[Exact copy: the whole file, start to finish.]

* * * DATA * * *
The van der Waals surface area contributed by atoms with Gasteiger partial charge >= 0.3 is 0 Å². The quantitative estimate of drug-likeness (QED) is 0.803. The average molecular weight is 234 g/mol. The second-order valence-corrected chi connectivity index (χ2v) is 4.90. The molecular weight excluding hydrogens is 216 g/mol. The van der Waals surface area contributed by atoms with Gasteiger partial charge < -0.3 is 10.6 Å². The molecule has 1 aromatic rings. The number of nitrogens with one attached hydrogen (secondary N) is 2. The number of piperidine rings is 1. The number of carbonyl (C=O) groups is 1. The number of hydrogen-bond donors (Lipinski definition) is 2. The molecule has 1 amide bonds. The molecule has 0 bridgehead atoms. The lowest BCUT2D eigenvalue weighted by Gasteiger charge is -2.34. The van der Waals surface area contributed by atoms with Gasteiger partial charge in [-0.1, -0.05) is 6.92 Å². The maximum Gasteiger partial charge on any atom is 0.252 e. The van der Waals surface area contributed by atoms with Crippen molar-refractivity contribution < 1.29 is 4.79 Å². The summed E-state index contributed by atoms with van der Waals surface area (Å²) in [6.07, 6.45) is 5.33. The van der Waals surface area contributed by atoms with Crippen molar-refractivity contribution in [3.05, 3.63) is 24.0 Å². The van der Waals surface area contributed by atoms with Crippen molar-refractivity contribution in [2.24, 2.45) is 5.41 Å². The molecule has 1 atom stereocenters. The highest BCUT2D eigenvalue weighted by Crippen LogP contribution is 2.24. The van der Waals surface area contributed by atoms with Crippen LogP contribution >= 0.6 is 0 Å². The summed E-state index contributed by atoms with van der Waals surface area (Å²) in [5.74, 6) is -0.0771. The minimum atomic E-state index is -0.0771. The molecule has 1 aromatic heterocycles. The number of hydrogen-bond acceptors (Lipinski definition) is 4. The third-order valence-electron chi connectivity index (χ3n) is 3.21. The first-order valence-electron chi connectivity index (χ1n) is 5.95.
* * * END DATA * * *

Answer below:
The van der Waals surface area contributed by atoms with Gasteiger partial charge >= 0.3 is 0 Å². The quantitative estimate of drug-likeness (QED) is 0.803. The average molecular weight is 234 g/mol. The second-order valence-corrected chi connectivity index (χ2v) is 4.90. The molecular weight excluding hydrogens is 216 g/mol. The van der Waals surface area contributed by atoms with Gasteiger partial charge < -0.3 is 10.6 Å². The molecule has 1 aromatic rings. The number of nitrogens with one attached hydrogen (secondary N) is 2. The number of piperidine rings is 1. The number of carbonyl (C=O) groups is 1. The number of hydrogen-bond donors (Lipinski definition) is 2. The molecule has 1 amide bonds. The molecule has 0 bridgehead atoms. The lowest BCUT2D eigenvalue weighted by Gasteiger charge is -2.34. The van der Waals surface area contributed by atoms with Gasteiger partial charge in [-0.1, -0.05) is 6.92 Å². The maximum Gasteiger partial charge on any atom is 0.252 e. The van der Waals surface area contributed by atoms with Crippen molar-refractivity contribution < 1.29 is 4.79 Å². The summed E-state index contributed by atoms with van der Waals surface area (Å²) in [6.07, 6.45) is 5.33. The van der Waals surface area contributed by atoms with Crippen molar-refractivity contribution in [3.05, 3.63) is 24.0 Å². The van der Waals surface area contributed by atoms with Crippen molar-refractivity contribution in [2.24, 2.45) is 5.41 Å². The molecule has 1 atom stereocenters. The highest BCUT2D eigenvalue weighted by Crippen LogP contribution is 2.24. The van der Waals surface area contributed by atoms with Crippen LogP contribution >= 0.6 is 0 Å². The summed E-state index contributed by atoms with van der Waals surface area (Å²) in [5.74, 6) is -0.0771. The minimum atomic E-state index is -0.0771. The molecule has 1 aromatic heterocycles. The number of hydrogen-bond acceptors (Lipinski definition) is 4. The third-order valence-electron chi connectivity index (χ3n) is 3.21. The first-order valence-electron chi connectivity index (χ1n) is 5.95.